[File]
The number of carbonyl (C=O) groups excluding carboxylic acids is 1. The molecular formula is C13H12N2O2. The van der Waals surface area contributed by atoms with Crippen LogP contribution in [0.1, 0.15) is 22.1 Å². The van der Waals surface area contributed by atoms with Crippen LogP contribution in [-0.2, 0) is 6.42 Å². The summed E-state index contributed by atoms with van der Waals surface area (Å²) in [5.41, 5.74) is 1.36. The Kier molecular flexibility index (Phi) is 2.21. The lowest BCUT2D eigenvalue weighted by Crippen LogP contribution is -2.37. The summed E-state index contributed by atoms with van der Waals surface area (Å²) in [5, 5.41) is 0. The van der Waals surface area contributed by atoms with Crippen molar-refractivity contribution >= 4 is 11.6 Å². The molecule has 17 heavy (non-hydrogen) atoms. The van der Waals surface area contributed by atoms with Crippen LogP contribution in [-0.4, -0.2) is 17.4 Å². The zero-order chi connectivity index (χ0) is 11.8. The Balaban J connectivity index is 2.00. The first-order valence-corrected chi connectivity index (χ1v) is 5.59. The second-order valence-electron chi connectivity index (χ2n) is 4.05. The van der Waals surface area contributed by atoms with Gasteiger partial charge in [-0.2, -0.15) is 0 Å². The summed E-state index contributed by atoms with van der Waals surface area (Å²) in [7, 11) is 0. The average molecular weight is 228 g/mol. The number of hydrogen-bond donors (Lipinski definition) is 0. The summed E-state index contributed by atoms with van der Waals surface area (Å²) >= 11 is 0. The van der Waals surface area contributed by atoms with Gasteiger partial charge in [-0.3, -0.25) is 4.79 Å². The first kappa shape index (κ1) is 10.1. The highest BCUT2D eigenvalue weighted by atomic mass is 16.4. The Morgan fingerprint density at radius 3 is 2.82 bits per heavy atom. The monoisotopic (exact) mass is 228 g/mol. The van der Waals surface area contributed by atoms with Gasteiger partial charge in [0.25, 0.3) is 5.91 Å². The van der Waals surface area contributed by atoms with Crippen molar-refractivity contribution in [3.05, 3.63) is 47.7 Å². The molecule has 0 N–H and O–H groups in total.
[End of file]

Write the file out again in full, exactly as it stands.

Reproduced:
The number of carbonyl (C=O) groups excluding carboxylic acids is 1. The molecular formula is C13H12N2O2. The van der Waals surface area contributed by atoms with Crippen LogP contribution in [0.1, 0.15) is 22.1 Å². The van der Waals surface area contributed by atoms with Crippen LogP contribution in [-0.2, 0) is 6.42 Å². The summed E-state index contributed by atoms with van der Waals surface area (Å²) in [5.41, 5.74) is 1.36. The Kier molecular flexibility index (Phi) is 2.21. The lowest BCUT2D eigenvalue weighted by Crippen LogP contribution is -2.37. The summed E-state index contributed by atoms with van der Waals surface area (Å²) in [5, 5.41) is 0. The van der Waals surface area contributed by atoms with Crippen molar-refractivity contribution >= 4 is 11.6 Å². The molecule has 17 heavy (non-hydrogen) atoms. The van der Waals surface area contributed by atoms with Crippen LogP contribution in [-0.4, -0.2) is 17.4 Å². The zero-order chi connectivity index (χ0) is 11.8. The Balaban J connectivity index is 2.00. The first-order valence-corrected chi connectivity index (χ1v) is 5.59. The second-order valence-electron chi connectivity index (χ2n) is 4.05. The van der Waals surface area contributed by atoms with Gasteiger partial charge in [-0.2, -0.15) is 0 Å². The summed E-state index contributed by atoms with van der Waals surface area (Å²) in [7, 11) is 0. The average molecular weight is 228 g/mol. The number of hydrogen-bond donors (Lipinski definition) is 0. The summed E-state index contributed by atoms with van der Waals surface area (Å²) >= 11 is 0. The van der Waals surface area contributed by atoms with Gasteiger partial charge in [-0.3, -0.25) is 4.79 Å². The first kappa shape index (κ1) is 10.1. The highest BCUT2D eigenvalue weighted by atomic mass is 16.4. The Morgan fingerprint density at radius 3 is 2.82 bits per heavy atom. The monoisotopic (exact) mass is 228 g/mol. The van der Waals surface area contributed by atoms with Gasteiger partial charge in [0.25, 0.3) is 5.91 Å². The van der Waals surface area contributed by atoms with Crippen molar-refractivity contribution in [3.05, 3.63) is 47.7 Å². The molecule has 0 N–H and O–H groups in total.